INDIANAPOLIS — In midst of all the calamity last week at the NFL Scouting Combine, Ty Montgomery paused to reflect on his own experience two years ago.
It’s a valid question. The Packers’ receiver-turned-running back was praised for his physical skill set coming out of Stanford in 2014, but draft pundits questioned how it would translate to the NFL.
Everything about his game was put under the microscope, including what position he should play in the pros. Was he a receiver? Was he a running back? Did it even matter?
In the end, the Packers saw a football player and used their third-round pick (90th overall) to bring in the 6-foot, 221-pound playmaker.
After an ankle injury ended his rookie season prematurely, Montgomery paid the Packers back for their investment when he successfully made an in-season switch to the backfield after injuries to Eddie Lacy and James Starks.
Montgomery became one of the offense’s top playmakers in his nine starts (including playoffs) in 2016, recording 735 total yards with five rushing touchdowns during that stretch.
He’s yet another example of how the boundaries have shifted for NFL players. Prospects who were once overlooked require closer examination, as the notion of a prototypical player continues to expand.
Twenty years ago, many general managers and personnel directors followed fairly strict guidelines for what to look for in a prospect – height of a quarterback, 40 time for a cornerback, and how many bench reps a running back could put up.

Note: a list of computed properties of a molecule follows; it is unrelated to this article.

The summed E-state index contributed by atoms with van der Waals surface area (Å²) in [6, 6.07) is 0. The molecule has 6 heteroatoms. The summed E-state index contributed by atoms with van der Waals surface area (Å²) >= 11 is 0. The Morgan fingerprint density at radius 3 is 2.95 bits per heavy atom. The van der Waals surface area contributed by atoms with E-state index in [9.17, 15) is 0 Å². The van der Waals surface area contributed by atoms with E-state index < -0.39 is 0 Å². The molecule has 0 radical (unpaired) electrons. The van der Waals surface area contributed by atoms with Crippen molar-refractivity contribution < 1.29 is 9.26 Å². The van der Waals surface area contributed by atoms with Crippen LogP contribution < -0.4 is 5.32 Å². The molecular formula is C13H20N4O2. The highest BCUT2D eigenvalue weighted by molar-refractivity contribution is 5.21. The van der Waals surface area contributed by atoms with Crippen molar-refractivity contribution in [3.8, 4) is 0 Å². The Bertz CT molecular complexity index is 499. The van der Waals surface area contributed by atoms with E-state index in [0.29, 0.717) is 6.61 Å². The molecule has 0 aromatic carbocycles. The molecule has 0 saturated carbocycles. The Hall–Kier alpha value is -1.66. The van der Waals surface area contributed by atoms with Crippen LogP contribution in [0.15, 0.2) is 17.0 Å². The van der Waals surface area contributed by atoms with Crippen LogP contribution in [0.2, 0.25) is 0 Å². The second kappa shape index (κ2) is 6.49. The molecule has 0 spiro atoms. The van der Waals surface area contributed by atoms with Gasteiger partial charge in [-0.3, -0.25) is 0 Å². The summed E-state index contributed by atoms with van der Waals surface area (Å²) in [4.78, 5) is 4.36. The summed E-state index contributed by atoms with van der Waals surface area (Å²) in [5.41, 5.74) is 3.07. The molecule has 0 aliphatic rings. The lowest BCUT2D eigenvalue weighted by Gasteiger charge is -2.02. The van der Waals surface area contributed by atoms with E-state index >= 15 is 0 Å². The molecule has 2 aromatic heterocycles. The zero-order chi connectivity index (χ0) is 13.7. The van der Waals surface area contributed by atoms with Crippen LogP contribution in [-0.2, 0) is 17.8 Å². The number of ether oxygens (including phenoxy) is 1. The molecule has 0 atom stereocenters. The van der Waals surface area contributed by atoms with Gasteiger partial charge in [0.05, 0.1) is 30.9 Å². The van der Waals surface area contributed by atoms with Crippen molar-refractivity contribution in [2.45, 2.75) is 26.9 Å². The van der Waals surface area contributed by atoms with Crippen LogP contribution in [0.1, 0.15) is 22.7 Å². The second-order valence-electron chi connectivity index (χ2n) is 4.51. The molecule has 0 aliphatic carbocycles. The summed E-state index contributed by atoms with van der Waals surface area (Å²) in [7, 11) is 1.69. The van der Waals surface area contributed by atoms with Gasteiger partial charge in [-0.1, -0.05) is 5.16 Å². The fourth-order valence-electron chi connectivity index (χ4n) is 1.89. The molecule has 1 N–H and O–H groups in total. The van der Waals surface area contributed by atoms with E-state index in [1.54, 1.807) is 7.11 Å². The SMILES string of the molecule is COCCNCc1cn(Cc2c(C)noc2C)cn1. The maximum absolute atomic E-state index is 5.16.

Those metrics still carry water in the pre-draft process, but teams are doing their research now more than ever before on unheralded players who might not conveniently fit into the blueprint for a particular position.
“There’s prototypes for positions but they don’t all have to be the prototype,” Minnesota coach Mike Zimmer said. “There’s a lot of players in the league that are great rushers but are 6-2½ , 260, 265. But they all have the power, leverage, the get-off speed, being able to beat the guy around the corner.”
As the NFL evolves, the Packers have continued to adapt, beginning in 2011 when they drafted Randall Cobb with the final pick of the second round.
Cobb had everything you look for in a football player, but he fell down draft boards because of his size (5-10, 192 pounds) and concern about whether he could become a full-time receiver after being a jack-of-all-trades threat at Kentucky.
In only his second season, Cobb posted 80 receptions for 954 yards and eight touchdowns. Two years later, he made it to his first Pro Bowl with a career-high 91 catches for 1,287 yards and 12 TDs.
To maximize Cobb’s versatility, Head Coach Mike McCarthy also occasionally lined him up in the backfield where he’s amassed 335 yards on 50 carries (6.7 yards per attempt) during his six seasons in Green Bay.
“We knew when he came out of Kentucky, you have to make sure you give him opportunities to get the ball in his hands,” McCarthy said at the combine. “Anytime you’ve got a guy who has returner ability, a back, that’s a pain in the ass for a defense, just from an alignment standpoint. Just trying to take advantage of his talents.”